New York City personal injury lawyer Mark Sokoloff talks about his career and background.
What inspired you to become an attorney?
Ralph Nader spoke at my college and really inspired me. He was a civil rights attorney and is well known for his work in consumer protection, environmentalism, and government reform. That, and John F. Kennedy, who said “ask not what your country can do for you, but what you can do for your country.”
Tell us about one of your most interesting cases.
The first firm I worked with when I graduated from law school was a railroad labor firm, and one of the first cases I was involved with was Agent Orange. One of the first clients I worked with was Paul Reutershan.
He came in initially to see if he had a case against the railroad because a commuter had assaulted him. I told him no, the railroad isn’t responsible for that, and I figured that would be the end of the conversation. He says, “Well, while I have you here, can I ask you about something else? I think I got cancer from something called Agent Orange while I was serving as a helicopter pilot in Vietnam.” Right away, I think he’s crazy, what could he be talking about? But I try to be respectful and take notes, even though at this point I think this whole story is ridiculous. I get off the phone with him and tell him I’ll be in touch.
When I started looking into the information he gave me, things made more and more sense, and I became convinced that there was something important here. Other people were looking into it at the time, and they were going to the Center for Disease Control (CDC) in Atlanta, Georgia to find out more about it. So I talked to the other attorneys at the firm, and we decided to go for it. We filed a complaint, hired experts to support our case, and it ended up going to federal court. The money that we won from the insurance company during that case became the start of the Agent Orange fund.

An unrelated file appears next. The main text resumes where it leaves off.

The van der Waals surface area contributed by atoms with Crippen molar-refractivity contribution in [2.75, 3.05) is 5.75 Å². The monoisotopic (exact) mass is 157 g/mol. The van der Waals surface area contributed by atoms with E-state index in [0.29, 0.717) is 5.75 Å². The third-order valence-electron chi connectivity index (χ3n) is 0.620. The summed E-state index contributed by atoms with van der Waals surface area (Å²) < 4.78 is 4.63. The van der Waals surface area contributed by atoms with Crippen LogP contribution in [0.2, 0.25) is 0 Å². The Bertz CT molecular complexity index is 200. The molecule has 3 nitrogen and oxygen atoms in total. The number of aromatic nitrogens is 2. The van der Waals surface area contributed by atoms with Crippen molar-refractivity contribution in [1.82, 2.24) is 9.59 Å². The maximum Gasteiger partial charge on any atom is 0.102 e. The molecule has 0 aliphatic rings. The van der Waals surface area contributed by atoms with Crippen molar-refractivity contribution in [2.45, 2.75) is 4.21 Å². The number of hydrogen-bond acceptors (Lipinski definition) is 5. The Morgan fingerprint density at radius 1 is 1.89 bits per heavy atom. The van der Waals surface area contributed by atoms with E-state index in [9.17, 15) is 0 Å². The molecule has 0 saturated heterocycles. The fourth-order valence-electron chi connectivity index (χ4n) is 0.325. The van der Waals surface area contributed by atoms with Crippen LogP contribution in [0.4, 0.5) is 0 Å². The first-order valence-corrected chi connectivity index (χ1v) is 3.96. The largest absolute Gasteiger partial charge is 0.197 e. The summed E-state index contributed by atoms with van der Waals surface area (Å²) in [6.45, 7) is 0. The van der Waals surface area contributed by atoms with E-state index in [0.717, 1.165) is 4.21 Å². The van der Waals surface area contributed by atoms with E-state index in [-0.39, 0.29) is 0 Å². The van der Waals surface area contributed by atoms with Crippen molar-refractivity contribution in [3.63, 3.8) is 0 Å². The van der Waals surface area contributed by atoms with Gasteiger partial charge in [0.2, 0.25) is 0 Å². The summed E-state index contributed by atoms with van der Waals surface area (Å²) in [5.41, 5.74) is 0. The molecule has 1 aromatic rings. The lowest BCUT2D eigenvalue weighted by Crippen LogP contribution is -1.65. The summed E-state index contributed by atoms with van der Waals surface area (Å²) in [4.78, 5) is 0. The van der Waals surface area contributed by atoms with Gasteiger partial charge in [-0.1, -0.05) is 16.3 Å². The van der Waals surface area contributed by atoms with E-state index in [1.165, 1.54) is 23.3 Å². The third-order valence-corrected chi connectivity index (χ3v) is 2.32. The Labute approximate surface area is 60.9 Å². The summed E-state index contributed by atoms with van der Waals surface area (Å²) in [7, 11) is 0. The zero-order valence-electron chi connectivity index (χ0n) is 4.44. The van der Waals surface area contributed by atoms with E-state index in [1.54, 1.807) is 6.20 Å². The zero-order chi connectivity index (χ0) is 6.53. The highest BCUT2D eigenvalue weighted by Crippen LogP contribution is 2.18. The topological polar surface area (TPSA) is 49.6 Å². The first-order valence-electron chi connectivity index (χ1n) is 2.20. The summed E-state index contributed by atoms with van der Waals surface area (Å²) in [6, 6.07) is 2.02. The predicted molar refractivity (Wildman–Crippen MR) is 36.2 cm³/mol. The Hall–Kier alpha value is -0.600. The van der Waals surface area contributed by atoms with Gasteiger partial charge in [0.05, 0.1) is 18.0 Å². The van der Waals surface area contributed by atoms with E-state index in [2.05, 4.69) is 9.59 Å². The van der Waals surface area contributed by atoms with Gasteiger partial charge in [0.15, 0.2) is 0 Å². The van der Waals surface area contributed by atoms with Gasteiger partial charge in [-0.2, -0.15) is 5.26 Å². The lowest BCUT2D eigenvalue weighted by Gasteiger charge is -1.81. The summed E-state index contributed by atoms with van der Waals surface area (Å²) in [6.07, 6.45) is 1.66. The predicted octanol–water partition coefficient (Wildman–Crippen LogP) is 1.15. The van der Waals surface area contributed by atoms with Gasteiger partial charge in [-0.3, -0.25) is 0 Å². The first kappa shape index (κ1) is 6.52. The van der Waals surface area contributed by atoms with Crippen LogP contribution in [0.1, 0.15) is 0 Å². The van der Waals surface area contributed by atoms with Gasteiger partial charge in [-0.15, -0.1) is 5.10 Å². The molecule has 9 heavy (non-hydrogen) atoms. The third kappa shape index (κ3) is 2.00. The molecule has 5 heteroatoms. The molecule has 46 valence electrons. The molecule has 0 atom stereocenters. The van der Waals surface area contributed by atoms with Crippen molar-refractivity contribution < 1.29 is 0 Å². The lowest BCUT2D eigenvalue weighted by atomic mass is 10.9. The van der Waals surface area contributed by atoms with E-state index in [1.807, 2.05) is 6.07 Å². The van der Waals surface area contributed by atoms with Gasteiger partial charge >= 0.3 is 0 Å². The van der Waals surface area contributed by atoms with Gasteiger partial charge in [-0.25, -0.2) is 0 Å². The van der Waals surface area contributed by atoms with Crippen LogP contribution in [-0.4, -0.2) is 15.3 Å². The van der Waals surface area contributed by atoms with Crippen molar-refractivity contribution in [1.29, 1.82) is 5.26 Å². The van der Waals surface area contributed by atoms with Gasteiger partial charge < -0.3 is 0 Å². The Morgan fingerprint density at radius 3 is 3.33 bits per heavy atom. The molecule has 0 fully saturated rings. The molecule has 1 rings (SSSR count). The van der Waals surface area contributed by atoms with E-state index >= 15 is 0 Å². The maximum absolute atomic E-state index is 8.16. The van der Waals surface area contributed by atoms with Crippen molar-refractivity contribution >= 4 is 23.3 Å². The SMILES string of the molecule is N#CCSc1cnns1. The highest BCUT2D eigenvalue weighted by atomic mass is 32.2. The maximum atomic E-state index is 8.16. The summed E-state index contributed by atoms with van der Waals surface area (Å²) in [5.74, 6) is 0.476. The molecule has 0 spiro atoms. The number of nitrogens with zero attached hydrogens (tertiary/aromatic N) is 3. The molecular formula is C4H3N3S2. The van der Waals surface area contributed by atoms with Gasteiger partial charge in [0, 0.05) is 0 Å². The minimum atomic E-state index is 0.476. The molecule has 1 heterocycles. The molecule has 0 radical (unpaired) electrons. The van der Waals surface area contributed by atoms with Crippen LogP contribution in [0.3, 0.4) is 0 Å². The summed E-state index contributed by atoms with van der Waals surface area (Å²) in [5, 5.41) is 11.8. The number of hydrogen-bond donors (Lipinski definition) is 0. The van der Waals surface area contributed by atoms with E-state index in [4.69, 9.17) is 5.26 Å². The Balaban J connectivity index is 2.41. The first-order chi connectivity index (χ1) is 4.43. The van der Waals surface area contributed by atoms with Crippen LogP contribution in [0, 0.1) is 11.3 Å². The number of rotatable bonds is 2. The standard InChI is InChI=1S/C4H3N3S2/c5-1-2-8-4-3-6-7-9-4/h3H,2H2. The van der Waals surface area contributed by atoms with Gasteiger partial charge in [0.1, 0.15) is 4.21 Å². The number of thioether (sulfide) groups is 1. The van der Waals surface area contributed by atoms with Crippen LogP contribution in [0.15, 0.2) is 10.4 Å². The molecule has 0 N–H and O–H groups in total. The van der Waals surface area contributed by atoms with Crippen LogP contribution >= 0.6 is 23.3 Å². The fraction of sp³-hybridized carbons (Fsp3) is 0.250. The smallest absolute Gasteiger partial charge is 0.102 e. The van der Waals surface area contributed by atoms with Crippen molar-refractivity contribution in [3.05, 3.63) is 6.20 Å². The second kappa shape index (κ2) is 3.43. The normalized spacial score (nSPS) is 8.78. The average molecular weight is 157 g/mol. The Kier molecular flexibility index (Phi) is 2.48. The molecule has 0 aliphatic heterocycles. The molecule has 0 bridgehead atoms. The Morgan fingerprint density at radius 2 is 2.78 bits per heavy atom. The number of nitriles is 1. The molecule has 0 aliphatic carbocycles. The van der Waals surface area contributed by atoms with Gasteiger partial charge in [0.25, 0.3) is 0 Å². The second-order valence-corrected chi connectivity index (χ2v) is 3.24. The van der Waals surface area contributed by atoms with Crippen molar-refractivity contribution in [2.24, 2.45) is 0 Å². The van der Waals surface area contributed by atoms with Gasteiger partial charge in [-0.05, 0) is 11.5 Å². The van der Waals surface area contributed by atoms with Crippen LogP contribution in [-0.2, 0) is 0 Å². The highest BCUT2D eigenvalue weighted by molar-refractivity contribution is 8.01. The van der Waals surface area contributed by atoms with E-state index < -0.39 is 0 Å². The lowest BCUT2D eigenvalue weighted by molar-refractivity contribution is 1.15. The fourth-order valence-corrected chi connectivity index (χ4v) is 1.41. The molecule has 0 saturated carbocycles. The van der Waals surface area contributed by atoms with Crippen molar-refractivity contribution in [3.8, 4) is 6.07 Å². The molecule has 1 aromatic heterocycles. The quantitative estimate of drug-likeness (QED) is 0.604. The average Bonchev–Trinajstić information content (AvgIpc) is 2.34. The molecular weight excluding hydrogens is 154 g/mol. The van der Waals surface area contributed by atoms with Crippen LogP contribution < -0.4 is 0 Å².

Unfortunately, Paul died from the cancer he contracted after his time in Vietnam before we won the case. He became the first person to receive a federal disability benefit as a veteran involved with Agent Orange, and he received it posthumously. This whole experience was extremely formative for my career, and it was my first entry into class action lawsuits.
What are you most proud of?
Well, being a part of the filing of Agent Orange is something I’m extremely proud of. I also helped to form the Independent Railway Supervisors Association (IRSA) as the first independent union on a major carrier.
I also have a very well cited second circuit court of appeals case, Bates vs. LIRR, which was one of the first Americans with Disabilities Act (ADA) filed against the railroad, and we established that a railroad can’t furlough people with a disability.
Do you have any hidden talents, hobbies or a fun fact?
I actually once opened at The Improv, the comedy club on West 44th Street. It’s a pizza place now but in its day, it was an institution for comedians. I opened for Rodney Dangerfield and Sam Kinison. It was only 6 minutes, and it was a complete blur. I don’t even remember how I did! I guess I couldn’t have been that good since I became a lawyer, not a comedian.
What is your favorite quote?
For nothing can be sole or whole
That has not been rent.